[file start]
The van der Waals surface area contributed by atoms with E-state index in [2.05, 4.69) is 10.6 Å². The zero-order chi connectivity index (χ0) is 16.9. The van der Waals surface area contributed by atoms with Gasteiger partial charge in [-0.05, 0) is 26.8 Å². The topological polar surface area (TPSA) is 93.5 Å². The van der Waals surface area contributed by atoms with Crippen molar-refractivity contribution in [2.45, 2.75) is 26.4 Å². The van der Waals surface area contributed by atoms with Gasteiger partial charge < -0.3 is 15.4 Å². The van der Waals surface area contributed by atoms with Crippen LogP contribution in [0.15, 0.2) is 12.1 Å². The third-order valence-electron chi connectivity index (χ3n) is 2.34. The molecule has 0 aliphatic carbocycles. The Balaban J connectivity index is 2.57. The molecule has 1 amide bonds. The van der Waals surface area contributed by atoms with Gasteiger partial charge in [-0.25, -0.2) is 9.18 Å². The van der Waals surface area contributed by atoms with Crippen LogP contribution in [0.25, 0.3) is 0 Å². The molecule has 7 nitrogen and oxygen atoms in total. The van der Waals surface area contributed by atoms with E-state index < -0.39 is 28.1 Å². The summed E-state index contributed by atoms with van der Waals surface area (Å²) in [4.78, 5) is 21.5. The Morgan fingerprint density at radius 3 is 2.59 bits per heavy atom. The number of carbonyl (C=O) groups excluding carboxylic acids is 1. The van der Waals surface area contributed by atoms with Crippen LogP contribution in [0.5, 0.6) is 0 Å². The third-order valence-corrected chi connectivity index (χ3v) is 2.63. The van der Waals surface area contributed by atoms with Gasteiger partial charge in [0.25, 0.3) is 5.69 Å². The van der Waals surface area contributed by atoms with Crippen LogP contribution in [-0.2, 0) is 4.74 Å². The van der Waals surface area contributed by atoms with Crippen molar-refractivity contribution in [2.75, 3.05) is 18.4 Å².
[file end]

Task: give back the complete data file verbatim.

The van der Waals surface area contributed by atoms with E-state index in [2.05, 4.69) is 10.6 Å². The zero-order chi connectivity index (χ0) is 16.9. The van der Waals surface area contributed by atoms with Gasteiger partial charge in [-0.05, 0) is 26.8 Å². The topological polar surface area (TPSA) is 93.5 Å². The van der Waals surface area contributed by atoms with Crippen molar-refractivity contribution in [2.45, 2.75) is 26.4 Å². The van der Waals surface area contributed by atoms with Gasteiger partial charge < -0.3 is 15.4 Å². The van der Waals surface area contributed by atoms with Crippen LogP contribution in [0.15, 0.2) is 12.1 Å². The third-order valence-electron chi connectivity index (χ3n) is 2.34. The molecule has 0 aliphatic carbocycles. The Balaban J connectivity index is 2.57. The molecule has 1 amide bonds. The van der Waals surface area contributed by atoms with Gasteiger partial charge in [-0.25, -0.2) is 9.18 Å². The van der Waals surface area contributed by atoms with Crippen LogP contribution in [0.25, 0.3) is 0 Å². The molecule has 7 nitrogen and oxygen atoms in total. The van der Waals surface area contributed by atoms with E-state index < -0.39 is 28.1 Å². The summed E-state index contributed by atoms with van der Waals surface area (Å²) in [4.78, 5) is 21.5. The Morgan fingerprint density at radius 3 is 2.59 bits per heavy atom. The number of carbonyl (C=O) groups excluding carboxylic acids is 1. The van der Waals surface area contributed by atoms with Crippen LogP contribution in [0.5, 0.6) is 0 Å². The third-order valence-corrected chi connectivity index (χ3v) is 2.63. The van der Waals surface area contributed by atoms with Gasteiger partial charge in [0.25, 0.3) is 5.69 Å². The van der Waals surface area contributed by atoms with Crippen LogP contribution in [-0.2, 0) is 4.74 Å². The van der Waals surface area contributed by atoms with Crippen molar-refractivity contribution in [2.75, 3.05) is 18.4 Å².